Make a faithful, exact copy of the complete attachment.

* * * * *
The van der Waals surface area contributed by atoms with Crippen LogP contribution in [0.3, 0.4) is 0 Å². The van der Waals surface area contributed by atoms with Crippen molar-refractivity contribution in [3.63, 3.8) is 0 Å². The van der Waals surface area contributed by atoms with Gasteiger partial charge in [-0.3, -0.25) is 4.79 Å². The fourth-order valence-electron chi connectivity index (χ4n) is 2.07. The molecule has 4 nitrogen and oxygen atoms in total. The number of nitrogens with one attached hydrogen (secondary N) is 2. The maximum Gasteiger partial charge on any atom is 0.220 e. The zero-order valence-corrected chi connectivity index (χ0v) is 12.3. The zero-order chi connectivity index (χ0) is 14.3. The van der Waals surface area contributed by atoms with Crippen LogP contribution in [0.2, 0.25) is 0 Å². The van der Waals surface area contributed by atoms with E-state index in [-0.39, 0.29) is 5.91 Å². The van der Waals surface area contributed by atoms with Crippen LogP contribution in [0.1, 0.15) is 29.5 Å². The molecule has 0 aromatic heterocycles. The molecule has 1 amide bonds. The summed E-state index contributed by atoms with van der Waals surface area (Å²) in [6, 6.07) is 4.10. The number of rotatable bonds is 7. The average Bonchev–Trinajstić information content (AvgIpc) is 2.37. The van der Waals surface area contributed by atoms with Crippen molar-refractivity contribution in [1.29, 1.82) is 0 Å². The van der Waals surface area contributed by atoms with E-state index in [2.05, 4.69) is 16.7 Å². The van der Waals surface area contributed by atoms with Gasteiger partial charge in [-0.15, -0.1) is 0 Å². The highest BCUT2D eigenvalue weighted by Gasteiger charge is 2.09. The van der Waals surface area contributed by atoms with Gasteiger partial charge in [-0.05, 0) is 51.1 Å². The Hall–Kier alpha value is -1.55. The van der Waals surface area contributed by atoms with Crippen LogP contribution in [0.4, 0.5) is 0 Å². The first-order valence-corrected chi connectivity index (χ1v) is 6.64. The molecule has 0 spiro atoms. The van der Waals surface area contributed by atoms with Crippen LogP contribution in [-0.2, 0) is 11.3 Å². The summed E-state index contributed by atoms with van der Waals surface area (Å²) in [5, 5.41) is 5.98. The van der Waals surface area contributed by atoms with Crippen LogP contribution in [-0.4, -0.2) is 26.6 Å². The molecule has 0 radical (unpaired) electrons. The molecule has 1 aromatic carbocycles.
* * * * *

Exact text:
The van der Waals surface area contributed by atoms with Crippen LogP contribution in [0.3, 0.4) is 0 Å². The van der Waals surface area contributed by atoms with Crippen molar-refractivity contribution in [3.63, 3.8) is 0 Å². The van der Waals surface area contributed by atoms with Gasteiger partial charge in [-0.3, -0.25) is 4.79 Å². The fourth-order valence-electron chi connectivity index (χ4n) is 2.07. The molecule has 4 nitrogen and oxygen atoms in total. The number of nitrogens with one attached hydrogen (secondary N) is 2. The maximum Gasteiger partial charge on any atom is 0.220 e. The zero-order valence-corrected chi connectivity index (χ0v) is 12.3. The zero-order chi connectivity index (χ0) is 14.3. The van der Waals surface area contributed by atoms with Crippen LogP contribution in [0.2, 0.25) is 0 Å². The van der Waals surface area contributed by atoms with E-state index in [-0.39, 0.29) is 5.91 Å². The van der Waals surface area contributed by atoms with Crippen LogP contribution in [0.1, 0.15) is 29.5 Å². The molecule has 0 aromatic heterocycles. The molecule has 1 amide bonds. The summed E-state index contributed by atoms with van der Waals surface area (Å²) in [6, 6.07) is 4.10. The number of rotatable bonds is 7. The average Bonchev–Trinajstić information content (AvgIpc) is 2.37. The van der Waals surface area contributed by atoms with Crippen molar-refractivity contribution in [1.29, 1.82) is 0 Å². The van der Waals surface area contributed by atoms with E-state index in [2.05, 4.69) is 16.7 Å². The van der Waals surface area contributed by atoms with Gasteiger partial charge in [-0.15, -0.1) is 0 Å². The highest BCUT2D eigenvalue weighted by Gasteiger charge is 2.09. The van der Waals surface area contributed by atoms with Gasteiger partial charge in [-0.05, 0) is 51.1 Å². The Hall–Kier alpha value is -1.55. The van der Waals surface area contributed by atoms with Crippen LogP contribution in [0.4, 0.5) is 0 Å². The first-order valence-corrected chi connectivity index (χ1v) is 6.64. The molecule has 0 spiro atoms. The van der Waals surface area contributed by atoms with Crippen LogP contribution in [-0.2, 0) is 11.3 Å². The summed E-state index contributed by atoms with van der Waals surface area (Å²) in [5, 5.41) is 5.98. The van der Waals surface area contributed by atoms with Crippen LogP contribution in [-0.4, -0.2) is 26.6 Å². The molecule has 0 radical (unpaired) electrons. The molecule has 1 aromatic carbocycles.